Practically speaking, the move to T+1 means a number of post-transaction processes (that previously happened within one business day of a transaction) will need to happen by the end of the same day. Batch processing cycles will need to be updated. In addition, communication around transaction exceptions or breaks will need to happen more quickly and with more efficiency.
Email is currently the main method of communication between stakeholders in this process, as is a ‘follow the sun’ model. When operating models are reviewed, we need to ask some fundamental questions about how things are done now, how they relate to the past vs. a future state. Email was born in 1998, lacks transparency, structure and security. Nightly batch processing existed in a T+5 environment, and traditional ‘follow the sun’ mechanisms spill you into a T+1 processing timeframe. None of these solve the email black hole problem; did the recipient receive my message, will they respond in time, did they see my attachment, did it go to the right team group.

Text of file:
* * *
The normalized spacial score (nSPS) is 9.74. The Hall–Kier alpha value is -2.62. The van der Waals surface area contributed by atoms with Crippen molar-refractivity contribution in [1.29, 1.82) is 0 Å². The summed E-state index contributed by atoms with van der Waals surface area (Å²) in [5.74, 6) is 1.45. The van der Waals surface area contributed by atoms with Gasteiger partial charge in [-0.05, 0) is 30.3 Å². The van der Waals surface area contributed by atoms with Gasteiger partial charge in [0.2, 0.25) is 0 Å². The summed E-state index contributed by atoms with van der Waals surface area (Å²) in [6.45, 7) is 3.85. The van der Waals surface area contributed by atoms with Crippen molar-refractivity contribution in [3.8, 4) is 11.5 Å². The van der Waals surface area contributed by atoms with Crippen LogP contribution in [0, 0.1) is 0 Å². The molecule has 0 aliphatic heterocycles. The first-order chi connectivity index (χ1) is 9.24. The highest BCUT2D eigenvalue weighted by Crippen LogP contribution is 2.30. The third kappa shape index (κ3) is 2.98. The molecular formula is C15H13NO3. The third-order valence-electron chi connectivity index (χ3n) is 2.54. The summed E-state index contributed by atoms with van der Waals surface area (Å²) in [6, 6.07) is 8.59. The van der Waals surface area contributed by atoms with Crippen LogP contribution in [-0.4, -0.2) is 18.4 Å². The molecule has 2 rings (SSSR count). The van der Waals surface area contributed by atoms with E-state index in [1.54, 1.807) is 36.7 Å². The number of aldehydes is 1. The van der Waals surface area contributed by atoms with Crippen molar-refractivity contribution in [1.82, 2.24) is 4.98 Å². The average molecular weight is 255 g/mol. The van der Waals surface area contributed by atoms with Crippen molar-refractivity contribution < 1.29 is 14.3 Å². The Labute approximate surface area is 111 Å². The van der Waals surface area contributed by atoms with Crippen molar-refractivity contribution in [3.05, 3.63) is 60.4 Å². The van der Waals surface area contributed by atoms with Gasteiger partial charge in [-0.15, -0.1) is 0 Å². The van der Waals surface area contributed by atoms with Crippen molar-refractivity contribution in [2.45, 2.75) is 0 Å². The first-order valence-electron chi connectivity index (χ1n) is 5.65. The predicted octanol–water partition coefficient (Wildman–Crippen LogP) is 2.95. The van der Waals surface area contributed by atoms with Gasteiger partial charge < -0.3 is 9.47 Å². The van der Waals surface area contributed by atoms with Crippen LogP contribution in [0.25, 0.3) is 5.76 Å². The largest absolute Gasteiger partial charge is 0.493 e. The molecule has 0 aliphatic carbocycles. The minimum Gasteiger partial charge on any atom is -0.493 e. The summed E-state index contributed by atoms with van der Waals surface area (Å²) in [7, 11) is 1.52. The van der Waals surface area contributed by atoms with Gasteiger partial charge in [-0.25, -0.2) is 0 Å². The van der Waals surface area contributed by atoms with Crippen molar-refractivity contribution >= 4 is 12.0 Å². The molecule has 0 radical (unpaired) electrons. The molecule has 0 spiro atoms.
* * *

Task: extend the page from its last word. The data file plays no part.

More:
The adjustments that financial firms need to make to achieve T+1 aren’t just about speeding up existing processes—they’re about changing the way parties think and interact with more efficiency. Minutes will matter more and more in this new world. Here are three ways the industry can make progress toward achieving the T+1 goal as it relates to communication in a new, and more connected world.